Seeking Disney’s first disabled princess

8 June 2021

Written by: Pam Kiriakidis

Young disability activists call on Disney for greater disability representation on-screen

With the new exhibition ‘Disney: The Magic of Animation’ coming to the Australian Centre for the Moving Image (ACMI) in May, thousands of people are planning to revisit their childhood dreams. The exhibition is dedicated to Disney’s animation, which dates back to 1928, showcasing characters that taught us important values.

Entering a ball with a handsome prince is what almost every little girl dreams of, the fantasy created for most people by Disney. However, there was one little girl sitting at home who could not dream about herself being in those fantasy worlds.

Disability activist Hannah Diviney has always envied Disney princesses. Growing up with cerebral palsy, there were many times that she felt invisible as Disney did not provide a princess that reflects her reality.

“It would’ve shown me that someone who looked like me was worthy of having adventures and worthy of being the main character in her own story, which is something I have struggled with for a long time because I had no frame of reference for it,” she tells upstart.

Last December, Diviney launched a petition on change.org that has received almost 35,000 signatures, with a letter to Disney stating there should be a disabled princess. High profiles including Jameela Jamil, Magda Szubanski and Martha Hun could see Diviney’s vision for Disney, and signed the petition too.

“They have the most visibility which means they have the greatest room for impact. A disabled Disney Princess would show disabled kids someone who was like having adventures, forming friendships, falling in love and generally being the hero of their own story,” she says.

 

Pixar’s Inside Out in 2015 is what led Diviney to push for a disabled princess. This children’s movie demonstrated that mental illnesses and emotions can be revealed to young children through movie magic.

Although Disney has not formally announced a Disney princess with a disability, a few might say that Disney are taking small steps.

According to Disability Studies Quarterly Elsa from Frozen was officially the first Disney princess to have a disability. Elsa’s disability is encoded with her magical ice powers, dealing with anxiety and fears that seem to take over her at certain points.

The film then used the device of two princesses; Anna with a typical princess journey and Elsa, with a narrative that depicts the isolation and ostracization that people with disabilities might experience. Elsa suddenly went from a villainous queen to a disabled teenager.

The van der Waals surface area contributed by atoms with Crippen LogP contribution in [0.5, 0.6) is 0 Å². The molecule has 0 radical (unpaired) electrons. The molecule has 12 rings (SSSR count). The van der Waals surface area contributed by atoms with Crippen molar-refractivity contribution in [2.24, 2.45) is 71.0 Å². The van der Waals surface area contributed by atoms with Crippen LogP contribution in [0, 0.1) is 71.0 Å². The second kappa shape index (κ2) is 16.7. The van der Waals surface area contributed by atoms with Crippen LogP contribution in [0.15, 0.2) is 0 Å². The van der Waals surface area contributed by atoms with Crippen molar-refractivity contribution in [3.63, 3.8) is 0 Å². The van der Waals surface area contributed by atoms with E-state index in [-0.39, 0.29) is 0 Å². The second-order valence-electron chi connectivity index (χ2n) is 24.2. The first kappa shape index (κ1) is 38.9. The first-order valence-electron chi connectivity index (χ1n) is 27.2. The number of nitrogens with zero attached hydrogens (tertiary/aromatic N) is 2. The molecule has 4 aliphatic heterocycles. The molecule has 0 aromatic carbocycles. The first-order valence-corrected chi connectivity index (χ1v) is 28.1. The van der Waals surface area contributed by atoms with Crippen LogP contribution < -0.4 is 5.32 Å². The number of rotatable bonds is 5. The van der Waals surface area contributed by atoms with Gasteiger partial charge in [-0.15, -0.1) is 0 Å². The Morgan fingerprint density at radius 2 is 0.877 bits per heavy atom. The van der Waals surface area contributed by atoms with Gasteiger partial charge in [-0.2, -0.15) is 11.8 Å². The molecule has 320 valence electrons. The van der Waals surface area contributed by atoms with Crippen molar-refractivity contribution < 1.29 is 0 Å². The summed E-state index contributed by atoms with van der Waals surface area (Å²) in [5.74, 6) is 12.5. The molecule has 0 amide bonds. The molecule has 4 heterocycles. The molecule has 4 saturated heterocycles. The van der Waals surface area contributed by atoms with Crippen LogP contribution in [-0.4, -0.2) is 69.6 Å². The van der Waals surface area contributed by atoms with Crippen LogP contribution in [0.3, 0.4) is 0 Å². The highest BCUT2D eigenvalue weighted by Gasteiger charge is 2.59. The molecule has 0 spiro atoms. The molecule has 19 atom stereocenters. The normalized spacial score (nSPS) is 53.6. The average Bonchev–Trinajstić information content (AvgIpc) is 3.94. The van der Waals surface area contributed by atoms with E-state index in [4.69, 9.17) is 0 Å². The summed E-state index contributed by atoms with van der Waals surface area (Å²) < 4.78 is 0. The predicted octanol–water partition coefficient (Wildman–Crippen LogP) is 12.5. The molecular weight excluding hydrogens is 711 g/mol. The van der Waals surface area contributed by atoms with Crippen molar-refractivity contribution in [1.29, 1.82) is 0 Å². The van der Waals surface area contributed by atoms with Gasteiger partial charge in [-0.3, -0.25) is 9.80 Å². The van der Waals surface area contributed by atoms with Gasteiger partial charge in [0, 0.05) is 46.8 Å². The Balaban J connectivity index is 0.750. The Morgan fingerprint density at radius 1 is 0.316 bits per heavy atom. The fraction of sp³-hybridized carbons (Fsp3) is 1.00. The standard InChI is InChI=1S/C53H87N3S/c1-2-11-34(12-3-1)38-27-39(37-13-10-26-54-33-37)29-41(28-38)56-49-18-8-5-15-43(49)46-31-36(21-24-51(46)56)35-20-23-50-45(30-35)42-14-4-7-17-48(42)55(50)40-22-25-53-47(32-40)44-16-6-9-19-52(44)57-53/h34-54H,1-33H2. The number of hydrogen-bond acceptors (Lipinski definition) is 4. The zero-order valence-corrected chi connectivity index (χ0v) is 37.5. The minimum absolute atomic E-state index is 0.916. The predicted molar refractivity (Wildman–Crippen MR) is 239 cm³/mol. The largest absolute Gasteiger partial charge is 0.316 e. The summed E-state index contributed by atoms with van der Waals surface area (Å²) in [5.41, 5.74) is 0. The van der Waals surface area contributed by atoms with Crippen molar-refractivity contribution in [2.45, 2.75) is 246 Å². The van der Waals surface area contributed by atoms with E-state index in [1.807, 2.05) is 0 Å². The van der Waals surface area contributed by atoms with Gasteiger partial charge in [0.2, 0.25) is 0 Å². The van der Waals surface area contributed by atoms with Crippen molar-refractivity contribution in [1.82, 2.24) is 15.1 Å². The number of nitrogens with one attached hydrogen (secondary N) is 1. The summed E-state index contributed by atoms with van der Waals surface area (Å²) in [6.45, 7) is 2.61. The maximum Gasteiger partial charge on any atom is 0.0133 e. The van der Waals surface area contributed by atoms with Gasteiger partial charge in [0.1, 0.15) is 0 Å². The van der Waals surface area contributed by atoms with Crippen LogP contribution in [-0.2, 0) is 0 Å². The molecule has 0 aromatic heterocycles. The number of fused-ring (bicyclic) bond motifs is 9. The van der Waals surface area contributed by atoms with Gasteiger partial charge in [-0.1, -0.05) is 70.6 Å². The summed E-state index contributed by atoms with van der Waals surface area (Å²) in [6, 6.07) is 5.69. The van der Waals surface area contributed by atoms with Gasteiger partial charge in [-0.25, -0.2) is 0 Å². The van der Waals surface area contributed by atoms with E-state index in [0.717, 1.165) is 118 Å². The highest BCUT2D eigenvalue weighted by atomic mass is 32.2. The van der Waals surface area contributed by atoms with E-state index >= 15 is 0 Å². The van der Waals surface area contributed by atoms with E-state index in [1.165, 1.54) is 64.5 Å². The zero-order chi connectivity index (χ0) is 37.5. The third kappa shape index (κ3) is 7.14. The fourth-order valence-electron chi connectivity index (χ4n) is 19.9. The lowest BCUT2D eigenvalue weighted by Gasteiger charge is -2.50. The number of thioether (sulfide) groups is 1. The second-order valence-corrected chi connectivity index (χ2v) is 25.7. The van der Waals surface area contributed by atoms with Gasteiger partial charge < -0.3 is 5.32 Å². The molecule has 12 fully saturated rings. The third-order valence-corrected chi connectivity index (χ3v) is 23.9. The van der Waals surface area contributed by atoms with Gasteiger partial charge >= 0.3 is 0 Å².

“Mental health and illness are always going to look different for everyone, but in my experience of anxiety and panic, I think Elsa is fairly accurate representation for what that can feel like and what some of the messaging toxic or otherwise can be in our brains around being in control,” Diviney says.

Disney have struggled to create real diversity in their characters in the past. Their depiction has been described as problematic and visually stereotypical. Dopey from Snow White and Seven Dwarves (1937), is an example of this. He can be viewed as disabled, however it is argued that he is drawn as a human with dog mannerisms. Drawing comparisons between disabled people and animals was not well received by audiences.

For American mental health advocate and illustrator Calion Smith, formerly known as Arien, his idea of a Disney princess is one that has a clear disability and that faces many challenges. However, what he does not want to see is a false reality with a top-notch ending, because disabilities don’t.

“Not magically getting better – that’s not a realistic tale,” he tells upstart.

To help his peers, and viewers of Disney, Smith drew famous Disney princesses with different disabilities. He incorporated service dogs to show a reality that seems to go unnoticed in the media. The public response to Smith’s artwork were similar to Diviney’s. Conversations were sparked, posts were shared, and viewers who related to these illustrations saw themselves, finally in the fairy tale world of Disney.

“I received so many messages saying I brought tears of joy and relief to people’s eyes just with these illustrations,” Smith says. “I hope if Disney sees this, it’s a call to action and representation. Disabilities need to be shown, it affects so many real people.”

Even if this end goal is not met, Diviney and Smith both say discussion about representation is a total win. Media coverage is crucial for the disability community, as there are not a lot of direction for kids to see what disabled adulthood could potentially look like. Diviney thinks that sometimes children with disabilities grow up and realise that the world is not always designed for them, due to what they watch on television, and the magical world that they see.

“Our community is really hungry for representation and inclusion, particularly of a colourful and positive type,” she says. “If the petition moves someone to start thinking differently or get talking around the dinner table, then I’ve done my job as a disability advocate.”

 


Article: Pam Kiriakidis is a third-year Bachelor of Media and Communications (Journalism) student at La Trobe University. You can follow her @pam_kiriakidis

Photo: Snow White with a service dog supplied by Calion Smith. This image has been modified.